If your federal student loans are in default status, typically your tax refund can be taken to make up the difference. That isn’t the case for the 2021 tax season, since the government’s student loan payment pause — which includes a moratorium on collection activities for federal student loans — was extended beyond this year’s tax deadline of April 18, 2022.
But with the student loan payment pause set to expire May 1, 2022, and collection activities set to resume six months later, it’s a good idea to plan ahead to ensure that your student loans stay out of default for the 2022 tax season.
Will student loans take my tax refund in 2022?
Normally, if your student loans are in default status, your tax return will be seized to cover some of the defaulted balance.
However, the government halted all student loan collections on federal student loans at the start of the pandemic, and the relief currently lasts through May 1, 2022. This means that your tax return won’t be taken to offset your outstanding federal student loan balance for the 2021 tax season. The U.S. Department of Education says that these collections will stay paused for six months after this payment pause ends.
Eligible loans include:
- Defaulted Direct Loans.
- Defaulted FFEL loans.
- Defaulted Perkins Loans owned by the Education Department.
- Defaulted HEAL loans.
That said, this is a temporary relief measure; when filing your 2022 taxes next year, this will likely not apply.
How to avoid tax refunds from being taken in the future
If you’ve failed to make payments on your federal student loans for nine months (or 270 days), your student loans are considered to have entered into default status by the U.S. Department of Education. If you default, your federal student loans could also enter into collections. When this happens, your federal income tax could be garnished by the U.S. Department of Education and the U.S. Treasury in an attempt to offset the delinquent funds. This is called a student loan tax refund offset.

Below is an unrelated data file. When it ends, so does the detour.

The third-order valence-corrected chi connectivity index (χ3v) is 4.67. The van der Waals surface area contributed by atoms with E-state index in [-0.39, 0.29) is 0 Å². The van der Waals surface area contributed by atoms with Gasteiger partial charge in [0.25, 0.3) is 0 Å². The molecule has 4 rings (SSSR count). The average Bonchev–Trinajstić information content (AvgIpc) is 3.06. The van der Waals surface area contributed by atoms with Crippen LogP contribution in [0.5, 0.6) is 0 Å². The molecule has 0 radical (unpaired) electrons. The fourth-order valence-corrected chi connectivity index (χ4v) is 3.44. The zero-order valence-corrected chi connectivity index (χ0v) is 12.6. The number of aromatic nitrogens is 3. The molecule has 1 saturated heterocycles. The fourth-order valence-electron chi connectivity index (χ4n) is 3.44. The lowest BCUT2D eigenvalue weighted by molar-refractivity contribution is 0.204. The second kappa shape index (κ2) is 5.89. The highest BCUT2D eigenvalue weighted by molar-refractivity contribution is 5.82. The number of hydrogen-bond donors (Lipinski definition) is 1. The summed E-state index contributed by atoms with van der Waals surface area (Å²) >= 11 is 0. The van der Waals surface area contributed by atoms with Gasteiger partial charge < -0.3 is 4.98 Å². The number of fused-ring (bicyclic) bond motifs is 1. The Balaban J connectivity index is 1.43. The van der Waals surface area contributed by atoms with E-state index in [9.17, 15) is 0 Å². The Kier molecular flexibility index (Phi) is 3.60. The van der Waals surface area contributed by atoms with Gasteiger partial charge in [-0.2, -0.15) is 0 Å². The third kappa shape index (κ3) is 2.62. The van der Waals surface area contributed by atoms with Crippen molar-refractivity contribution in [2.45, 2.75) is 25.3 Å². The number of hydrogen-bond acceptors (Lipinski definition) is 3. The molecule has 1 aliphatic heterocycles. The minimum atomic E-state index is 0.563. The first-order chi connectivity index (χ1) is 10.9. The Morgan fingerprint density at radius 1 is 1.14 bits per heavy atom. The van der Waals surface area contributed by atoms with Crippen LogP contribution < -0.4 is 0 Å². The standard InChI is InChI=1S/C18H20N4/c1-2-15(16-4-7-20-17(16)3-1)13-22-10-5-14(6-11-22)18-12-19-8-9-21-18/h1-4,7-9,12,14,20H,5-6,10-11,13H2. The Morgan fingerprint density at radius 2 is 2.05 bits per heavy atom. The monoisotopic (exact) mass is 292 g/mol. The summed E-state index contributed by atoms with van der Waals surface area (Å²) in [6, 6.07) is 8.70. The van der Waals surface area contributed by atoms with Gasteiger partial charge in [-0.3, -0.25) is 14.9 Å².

You’ll know if you’re at risk of an offset through a notice in the mail from the federal government. Keep in mind that private student loans cannot take your tax refund.
The key to avoiding default status on your student loans — and, by extension, having your tax refund taken — is by making your monthly payments on time and in full.
If you’re having trouble making your monthly student loan payments, you’re not automatically destined for default status. You have options and benefits that come with your federal student loans, including:
- Repayment plans: Income-driven repayment plans base your monthly payments on your family size and monthly income. Once you make 20 to 25 years of qualifying payments, your remaining balance will be forgiven.
- Refinancing: Refinancing involves taking out a new private loan with a lower interest rate or lower monthly payment to replace your existing student loans. The main downsides to refinancing are that your rate is based on your creditworthiness and you’ll lose all federal benefits and protections.
- Student loan offset hardship refund: If you’ve experienced financial hardship, you could be eligible for a student loan offset hardship refund. If you qualify, any money withheld from your tax return will be refunded to you.
- Hardship options: If you’re in danger of defaulting, you can request deferment or forbearance, both of which temporarily pause your student loan payments.
If I owe student loans, will I get a tax refund?
It’s possible to receive a tax refund if you have student loans. Simply owing money on loans does not prevent you from getting a refund — defaulting on those loans does.
Whether you receive a tax refund depends on your unique tax situation. For instance, if you overpaid your taxes in 2021 or qualify for certain tax credits, you may receive a refund. However, if you underpaid your taxes, you may owe the IRS money.
The bottom line
The student loan tax offset has been suspended through Nov. 1, 2022. If you have federal student loans in default, your 2021 tax return won’t be taken to offset your defaulted loan balance if you file your 2021 tax return by the filing deadline.
If you think you’ll have trouble repaying your loans once the payment pause ends on May 1, 2022, consider enrolling in an income-driven repayment plan or refinancing your loans to lower your monthly payments. Alternatively, consider placing them in forbearance or deferment if you’re in danger of defaulting.